Scott Walker’s Record on Foreign Affairs & Veterans
From touting his status as an Eagle Scout as his qualification to serve as commander-in-chief to comparing public school teachers to terrorists Scott Walker has stumbled and bumbled his way around foreign affairs and military issues. One does not expect a Governor to be an expert on foreign and military affairs. However, neither does one expect the buffoonery we have gotten from Scott Walker.
Having never served in uniform himself, Scott Walker’s record on honoring those who have has been less than stellar.
As Milwaukee County Executive Walker installed a close associate the head of a charity organization intended to help the widows and children of armed service members killed in the line of duty. Instead, the aide was discovered to have been embezzling funds for his own use and was criminally convicted for his fraud.
The Wisconsin Department of Veterans Affairs was roiled with controversy over his pick of a political crony to head the agency. Many veterans and groups representing them were outraged by Walker’s signing into law a measure to prohibit them from recovering damages for injuries they experienced as a result of exposure to asbestos in the course of their service to our country.
In a weekend talk show appearance, the increasingly desperate and embarrassing campaign of Scott Walker for the 2016 Republican presidential nomination hit a new low as he opined building a fence along the 5,525 mile long United States - Canada border is a “legitimate idea.” One Wisconsin Now Executive Director Scot Ross today suggested five other ideas Walker ought to consider legitimate as part of his day job where he ostensibly still serves as governor of the state of Wisconsin.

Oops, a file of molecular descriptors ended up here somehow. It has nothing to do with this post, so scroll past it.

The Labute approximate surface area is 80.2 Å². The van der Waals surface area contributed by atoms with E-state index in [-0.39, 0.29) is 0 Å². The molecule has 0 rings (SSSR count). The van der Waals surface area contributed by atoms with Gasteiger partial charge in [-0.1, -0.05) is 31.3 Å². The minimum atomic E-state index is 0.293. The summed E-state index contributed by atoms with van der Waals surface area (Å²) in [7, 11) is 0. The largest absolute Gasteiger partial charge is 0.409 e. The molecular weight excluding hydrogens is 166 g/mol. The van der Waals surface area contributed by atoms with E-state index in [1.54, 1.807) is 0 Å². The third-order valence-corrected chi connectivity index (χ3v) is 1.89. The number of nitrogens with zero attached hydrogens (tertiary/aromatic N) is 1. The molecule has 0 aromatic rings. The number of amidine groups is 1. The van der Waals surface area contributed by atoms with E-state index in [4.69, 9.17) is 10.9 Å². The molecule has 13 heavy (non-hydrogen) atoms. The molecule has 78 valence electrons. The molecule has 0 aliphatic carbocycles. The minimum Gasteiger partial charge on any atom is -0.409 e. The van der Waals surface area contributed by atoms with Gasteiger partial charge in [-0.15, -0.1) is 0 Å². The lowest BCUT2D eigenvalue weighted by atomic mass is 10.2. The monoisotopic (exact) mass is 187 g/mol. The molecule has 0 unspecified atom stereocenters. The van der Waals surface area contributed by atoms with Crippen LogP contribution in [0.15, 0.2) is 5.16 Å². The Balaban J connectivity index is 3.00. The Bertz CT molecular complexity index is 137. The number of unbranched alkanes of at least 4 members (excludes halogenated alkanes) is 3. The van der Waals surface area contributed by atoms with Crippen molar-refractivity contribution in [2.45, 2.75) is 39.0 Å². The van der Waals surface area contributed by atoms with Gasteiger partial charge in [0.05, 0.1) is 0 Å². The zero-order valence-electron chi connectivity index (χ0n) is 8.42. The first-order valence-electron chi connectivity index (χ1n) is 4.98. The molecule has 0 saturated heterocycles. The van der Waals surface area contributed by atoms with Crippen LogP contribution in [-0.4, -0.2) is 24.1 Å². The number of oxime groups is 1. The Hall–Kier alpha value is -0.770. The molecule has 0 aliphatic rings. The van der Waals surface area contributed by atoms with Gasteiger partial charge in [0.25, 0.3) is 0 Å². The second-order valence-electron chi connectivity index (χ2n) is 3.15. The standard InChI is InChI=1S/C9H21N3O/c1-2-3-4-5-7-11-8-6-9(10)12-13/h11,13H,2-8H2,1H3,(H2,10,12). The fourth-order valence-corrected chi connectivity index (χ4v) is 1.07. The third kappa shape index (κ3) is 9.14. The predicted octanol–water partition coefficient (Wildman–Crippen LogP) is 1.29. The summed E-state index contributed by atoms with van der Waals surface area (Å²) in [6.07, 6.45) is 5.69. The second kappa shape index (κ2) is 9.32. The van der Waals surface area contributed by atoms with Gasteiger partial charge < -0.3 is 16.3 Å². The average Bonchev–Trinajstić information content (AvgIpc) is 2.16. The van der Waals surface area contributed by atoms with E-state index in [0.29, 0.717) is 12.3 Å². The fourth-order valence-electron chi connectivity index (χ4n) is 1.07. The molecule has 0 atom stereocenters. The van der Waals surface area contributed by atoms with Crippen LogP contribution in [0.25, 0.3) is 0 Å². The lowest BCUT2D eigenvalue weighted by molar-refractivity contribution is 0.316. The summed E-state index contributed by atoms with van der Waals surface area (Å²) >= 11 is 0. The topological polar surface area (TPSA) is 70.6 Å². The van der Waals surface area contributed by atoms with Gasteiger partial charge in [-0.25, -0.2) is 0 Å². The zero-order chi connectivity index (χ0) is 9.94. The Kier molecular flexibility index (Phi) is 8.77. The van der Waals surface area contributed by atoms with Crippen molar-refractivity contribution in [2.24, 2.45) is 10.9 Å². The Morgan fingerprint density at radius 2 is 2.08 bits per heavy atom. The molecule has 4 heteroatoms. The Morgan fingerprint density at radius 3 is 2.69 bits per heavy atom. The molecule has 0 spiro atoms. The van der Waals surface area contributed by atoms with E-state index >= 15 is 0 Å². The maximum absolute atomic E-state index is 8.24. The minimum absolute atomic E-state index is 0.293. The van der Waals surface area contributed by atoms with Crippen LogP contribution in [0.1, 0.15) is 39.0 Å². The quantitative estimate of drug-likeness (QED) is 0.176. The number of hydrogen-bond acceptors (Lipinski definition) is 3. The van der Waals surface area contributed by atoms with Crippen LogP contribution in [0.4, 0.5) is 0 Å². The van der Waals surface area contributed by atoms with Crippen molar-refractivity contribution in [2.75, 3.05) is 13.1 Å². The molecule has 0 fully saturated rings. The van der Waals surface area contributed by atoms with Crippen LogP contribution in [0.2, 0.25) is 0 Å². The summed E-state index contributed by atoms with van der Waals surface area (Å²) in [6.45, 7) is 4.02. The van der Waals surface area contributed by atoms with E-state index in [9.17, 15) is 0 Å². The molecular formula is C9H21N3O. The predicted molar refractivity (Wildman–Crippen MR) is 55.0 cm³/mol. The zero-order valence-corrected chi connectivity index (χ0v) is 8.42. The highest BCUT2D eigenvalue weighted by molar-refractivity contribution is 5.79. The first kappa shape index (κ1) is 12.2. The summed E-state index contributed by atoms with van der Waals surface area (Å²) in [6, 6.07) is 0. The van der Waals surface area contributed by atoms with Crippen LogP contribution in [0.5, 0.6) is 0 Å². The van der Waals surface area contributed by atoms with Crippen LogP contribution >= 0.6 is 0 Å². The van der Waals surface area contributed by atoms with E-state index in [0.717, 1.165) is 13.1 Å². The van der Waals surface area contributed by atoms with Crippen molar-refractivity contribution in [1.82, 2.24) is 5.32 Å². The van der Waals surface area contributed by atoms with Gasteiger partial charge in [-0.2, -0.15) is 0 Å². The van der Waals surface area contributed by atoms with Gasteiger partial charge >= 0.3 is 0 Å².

Walker’s dystopian vision will push the threat of economic isolation, military feet on the ground and “steal in the face of our enemies.”
Gov. Walker Touts Rank as Eagle Scout as His Leading Qualification for Commander-in-Chief of the United States of America
In his teen years in the 1980s, Wisconsin Gov. Scott Walker achieved the rank of Eagle Scout. At a luncheon in Arizona on Wednesday, recorded by the group American Bridge, Walker used his attainment of the highest rank a Boy Scout can achieve to answer the the question, “...does the prospect of being commander in chief daunt you?”
Signed Bill That Put Liability Limits in Tort Actions Above Protecting Health of Wisconsinites, Particularly Veterans
Signed a bill that set limits on liability in tort actions and failed to protect veterans who become sick as a result of asbestos exposure during military service and for a bill that creates discovery and scheduling requirements for certain types of tort actions and limits a defendant's liability for a plaintiff's injury under certain circumstances. Under the bill, a plaintiff who files a tort action must disclose, within 30 days after he or she files the action, whether he or she has filed or anticipates filing a claim against a personal injury trust. The bill particularly impacts persons seeking damages related to asbestos claims.
A third veteran has resigned from a state board in response to Gov. Scott Walker's moves to gain greater control of the Department of Veterans Affairs, including his decision to appoint John Scocos as agency secretary...In his letter to the first-term Republican governor, Freedman criticized legislation that stripped the board of its ability to appoint the veterans affairs secretary, giving that responsibility to the governor. Walker has defended the changes, saying they will bring more accountability to the department and board. The board has been the subject of much controversy in recent years.
Walker signed into law a bill that politicizes the Department of Veterans Affairs by giving the governor authority to appoint the Secretary, rather than being selected by the Board of Veterans Affairs, as under prior law. Walker then appointed political crony, John Scocos, who had previously served as Secretary for six years, and was fired by the Veterans Board over financial and communications problems at the department. (2011 AB 96, introduced 4/51/2011; Senate Roll Call; Assembly Roll Call)